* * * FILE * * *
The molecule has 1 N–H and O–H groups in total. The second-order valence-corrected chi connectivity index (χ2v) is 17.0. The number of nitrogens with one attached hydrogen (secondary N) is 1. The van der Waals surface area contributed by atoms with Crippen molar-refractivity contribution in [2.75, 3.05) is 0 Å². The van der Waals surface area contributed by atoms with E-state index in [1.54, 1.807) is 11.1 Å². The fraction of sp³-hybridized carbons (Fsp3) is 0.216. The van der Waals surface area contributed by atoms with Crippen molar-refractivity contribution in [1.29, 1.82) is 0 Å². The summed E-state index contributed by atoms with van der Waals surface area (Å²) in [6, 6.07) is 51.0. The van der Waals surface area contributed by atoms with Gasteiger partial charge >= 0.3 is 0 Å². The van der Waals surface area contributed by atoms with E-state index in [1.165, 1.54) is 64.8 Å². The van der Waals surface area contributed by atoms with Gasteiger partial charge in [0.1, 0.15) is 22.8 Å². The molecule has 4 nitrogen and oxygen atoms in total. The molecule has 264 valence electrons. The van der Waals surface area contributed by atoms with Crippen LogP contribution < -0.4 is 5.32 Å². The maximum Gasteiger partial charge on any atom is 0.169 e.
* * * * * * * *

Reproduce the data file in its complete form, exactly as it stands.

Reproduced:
The molecule has 1 N–H and O–H groups in total. The second-order valence-corrected chi connectivity index (χ2v) is 17.0. The number of nitrogens with one attached hydrogen (secondary N) is 1. The van der Waals surface area contributed by atoms with Crippen molar-refractivity contribution in [2.75, 3.05) is 0 Å². The van der Waals surface area contributed by atoms with E-state index in [1.54, 1.807) is 11.1 Å². The fraction of sp³-hybridized carbons (Fsp3) is 0.216. The van der Waals surface area contributed by atoms with Crippen molar-refractivity contribution in [1.29, 1.82) is 0 Å². The summed E-state index contributed by atoms with van der Waals surface area (Å²) in [6, 6.07) is 51.0. The van der Waals surface area contributed by atoms with Gasteiger partial charge >= 0.3 is 0 Å². The van der Waals surface area contributed by atoms with E-state index in [1.165, 1.54) is 64.8 Å². The van der Waals surface area contributed by atoms with Gasteiger partial charge in [0.1, 0.15) is 22.8 Å². The molecule has 4 nitrogen and oxygen atoms in total. The molecule has 264 valence electrons. The van der Waals surface area contributed by atoms with Crippen LogP contribution < -0.4 is 5.32 Å². The maximum Gasteiger partial charge on any atom is 0.169 e.